PRAGUE, 6 February 2006 (RFE/RL) -- After initial shock and confusion in early January, senior citizens in Turkmenistan began protesting the changes to the country's pension system. Niyazov and the Welfare Ministry subsequently announced the new system, which was signed into law by Niyazov on 25 January.
The Welfare Ministry made it clear on that day that some pensioners will completely lose their payments and others will face significant cuts.
Open dissent against the government is almost unheard of in Turkmenistan. But independent Turkmen rights groups say that retirees have gathered in recent days in front of government offices and in other areas to voice their discontent over the cuts. Protests were reported in the Ilyaly and Kunya-Urgench districts of northern Dashoguz province. Another report places a crowd of pensioners holding a protest in the center of the western port city of Turkmenbashi.
The cuts will reportedly eliminate pensions going to more than 100,000 people. The first news of the cuts didn't come through official media. Instead, elderly people were called to district government offices across the country, where they were told about the new deal.
Witnesses say the announcements stirred an immediate uproar and caused many elderly people to collapse. Some of them were reportedly hospitalized.
Susanne Paul is the president of the New York-based group Global Action on Aging, an organization that works at the United Nations to highlight what is happening to older people around the world. She says her group is closely monitoring the situation in Turkmenistan as it is concerned that seniors there are facing an emergency situation
"In Turkmenistan it sounds like this is a pretty drastic development to cut the pension incomes entirely, and we're following it closely to see what resistance there might be to it and to what happens next," she said.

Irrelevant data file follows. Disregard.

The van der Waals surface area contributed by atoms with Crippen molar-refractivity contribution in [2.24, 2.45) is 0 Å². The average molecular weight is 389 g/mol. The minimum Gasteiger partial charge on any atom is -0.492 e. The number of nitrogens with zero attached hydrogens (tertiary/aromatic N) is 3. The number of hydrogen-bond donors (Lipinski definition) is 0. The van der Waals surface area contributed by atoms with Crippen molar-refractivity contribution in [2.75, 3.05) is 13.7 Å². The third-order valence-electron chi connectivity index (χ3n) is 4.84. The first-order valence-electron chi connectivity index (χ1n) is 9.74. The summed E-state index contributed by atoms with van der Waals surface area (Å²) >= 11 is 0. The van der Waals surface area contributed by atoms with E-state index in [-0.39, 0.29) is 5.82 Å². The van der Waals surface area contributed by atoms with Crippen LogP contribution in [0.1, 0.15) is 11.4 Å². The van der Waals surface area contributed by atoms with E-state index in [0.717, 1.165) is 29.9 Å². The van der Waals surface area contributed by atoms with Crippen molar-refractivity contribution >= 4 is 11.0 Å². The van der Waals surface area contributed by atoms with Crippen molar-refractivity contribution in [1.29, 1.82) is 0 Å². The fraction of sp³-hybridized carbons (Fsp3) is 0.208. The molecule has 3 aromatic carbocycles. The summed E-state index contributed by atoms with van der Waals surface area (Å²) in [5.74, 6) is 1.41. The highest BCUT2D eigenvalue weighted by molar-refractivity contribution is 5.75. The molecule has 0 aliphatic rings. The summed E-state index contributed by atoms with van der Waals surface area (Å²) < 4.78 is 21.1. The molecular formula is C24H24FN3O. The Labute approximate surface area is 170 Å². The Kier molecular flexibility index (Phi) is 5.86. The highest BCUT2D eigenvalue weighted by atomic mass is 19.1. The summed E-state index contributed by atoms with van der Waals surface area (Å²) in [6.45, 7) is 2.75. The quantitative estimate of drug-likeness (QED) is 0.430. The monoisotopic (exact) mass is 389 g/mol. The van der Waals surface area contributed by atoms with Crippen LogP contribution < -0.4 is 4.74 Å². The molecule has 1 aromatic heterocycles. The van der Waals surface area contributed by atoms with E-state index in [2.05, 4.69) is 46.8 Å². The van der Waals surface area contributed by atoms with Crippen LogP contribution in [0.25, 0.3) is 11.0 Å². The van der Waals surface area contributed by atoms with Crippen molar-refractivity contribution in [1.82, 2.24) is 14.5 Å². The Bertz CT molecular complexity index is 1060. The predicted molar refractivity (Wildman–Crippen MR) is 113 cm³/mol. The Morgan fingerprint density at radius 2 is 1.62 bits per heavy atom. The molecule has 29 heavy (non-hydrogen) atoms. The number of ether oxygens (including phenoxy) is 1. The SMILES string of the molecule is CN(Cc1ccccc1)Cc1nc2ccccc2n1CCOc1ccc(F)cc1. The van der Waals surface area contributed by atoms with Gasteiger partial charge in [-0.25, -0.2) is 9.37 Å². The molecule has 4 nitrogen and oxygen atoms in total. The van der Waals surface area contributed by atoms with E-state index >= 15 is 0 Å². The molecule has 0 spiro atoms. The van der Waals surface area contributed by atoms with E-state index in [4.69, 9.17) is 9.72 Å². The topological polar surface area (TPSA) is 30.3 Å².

Shortage Of Funds?
Niyazov has said the decision to cut pensions is linked to errors in a national census regarding farm workers. Others have attributed it to shortcomings in the state pension fund.
Nurmuhammet Hanamov, leader of the opposition Republican Party of Turkmenistan in exile, questions the legality of the new pension law: "The old law should be effective for those people who have already been getting pensions under that law. They cannot be deprived of the right for the pension under the conditions of the new law. The new version of the law should be implemented only for new pensions."
Independent Turkmen human rights groups are also questioning the legal basis of pension cuts.
The severity of the situation is complicated due to mass unemployment in Turkmenistan. Accurate unemployment figures in the country are hard to come by, but independent groups agree it is exceptionally high. Nongovernmental organizations have reported that labor exchanges in the country cannot adequately cope with the amount of people seeking work. People seeking work at some employment offices can wait in lines for days. And many unemployed are not even registered as being without work because they can't afford the unemployment services.
The picture that emerges isn't pretty. Due to mass unemployment, many pensioners -- until recently -- have been the sole supporters of their family. With many of them now receiving reduced payments or none at all, many families are left without any means of subsistence.
Erika Dailey directs the Turkmenistan Project at the Open Society Institute in New York. She says Niyazov's government is to blame for the unemployment situation in the country.
"What is without a doubt is that the government sector is overwhelmingly the [main] employer in the country, and by withdrawing employment opportunities the government is essentially ensuring that people are left with no source of income whatsoever," she said.
Dailey says Niyazov's recent changes to the health, education, and pension systems have had a disastrous impact:
"President Niyazov has introduced what he purports to be reforms, ostensibly for budgetary purposes, to bring about a sort of fiscal management or responsibility into these spheres," she said. "But in fact, the impact has been completely unjustifiable from an economic standpoint and in fact has been utterly disastrous in those spheres, specifically health care, education, and pensions."
Officials in Ashgabat are downplaying the situation. Turkmenistan's Foreign Ministry on 4 February said that pension maintenance covers "most" of the Turkmen population and that the amount of social payment is "high" and "in line with the social-economic growth of Turkmenistan." It goes on to say that the population is provided for with free gas, electricity, "low" transportation costs, drinking water, and salt.
According to World Health Organization statistics from 2002, life expectancy in Turkmenistan is 51 years for men and 57.2 years for women. In Turkmenistan, people are only eligible to start receiving pensions in their 60s.
(RFE/RL's Turkmen Service contributed to this report.)